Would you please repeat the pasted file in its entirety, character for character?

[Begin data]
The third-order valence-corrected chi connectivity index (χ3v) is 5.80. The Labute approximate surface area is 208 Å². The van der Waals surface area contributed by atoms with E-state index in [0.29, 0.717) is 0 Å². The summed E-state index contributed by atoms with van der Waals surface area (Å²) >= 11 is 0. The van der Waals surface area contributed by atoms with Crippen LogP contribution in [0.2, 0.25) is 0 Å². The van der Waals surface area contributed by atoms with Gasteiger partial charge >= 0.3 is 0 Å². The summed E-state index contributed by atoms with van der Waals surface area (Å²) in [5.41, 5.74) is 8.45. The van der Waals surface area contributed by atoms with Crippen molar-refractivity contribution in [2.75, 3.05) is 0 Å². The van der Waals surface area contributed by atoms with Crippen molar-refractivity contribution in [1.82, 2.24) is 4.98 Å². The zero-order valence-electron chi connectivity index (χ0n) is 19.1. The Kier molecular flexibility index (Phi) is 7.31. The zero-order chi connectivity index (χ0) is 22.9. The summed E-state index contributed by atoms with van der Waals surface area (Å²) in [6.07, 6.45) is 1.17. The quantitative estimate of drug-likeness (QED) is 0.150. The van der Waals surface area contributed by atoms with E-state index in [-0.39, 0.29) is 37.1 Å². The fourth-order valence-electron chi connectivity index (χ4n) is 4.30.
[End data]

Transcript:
The third-order valence-corrected chi connectivity index (χ3v) is 5.80. The Labute approximate surface area is 208 Å². The van der Waals surface area contributed by atoms with E-state index in [0.29, 0.717) is 0 Å². The summed E-state index contributed by atoms with van der Waals surface area (Å²) >= 11 is 0. The van der Waals surface area contributed by atoms with Crippen LogP contribution in [0.2, 0.25) is 0 Å². The van der Waals surface area contributed by atoms with Gasteiger partial charge >= 0.3 is 0 Å². The summed E-state index contributed by atoms with van der Waals surface area (Å²) in [5.41, 5.74) is 8.45. The van der Waals surface area contributed by atoms with Crippen molar-refractivity contribution in [2.75, 3.05) is 0 Å². The van der Waals surface area contributed by atoms with Crippen molar-refractivity contribution in [1.82, 2.24) is 4.98 Å². The zero-order valence-electron chi connectivity index (χ0n) is 19.1. The Kier molecular flexibility index (Phi) is 7.31. The zero-order chi connectivity index (χ0) is 22.9. The summed E-state index contributed by atoms with van der Waals surface area (Å²) in [6.07, 6.45) is 1.17. The quantitative estimate of drug-likeness (QED) is 0.150. The van der Waals surface area contributed by atoms with E-state index in [-0.39, 0.29) is 37.1 Å². The fourth-order valence-electron chi connectivity index (χ4n) is 4.30.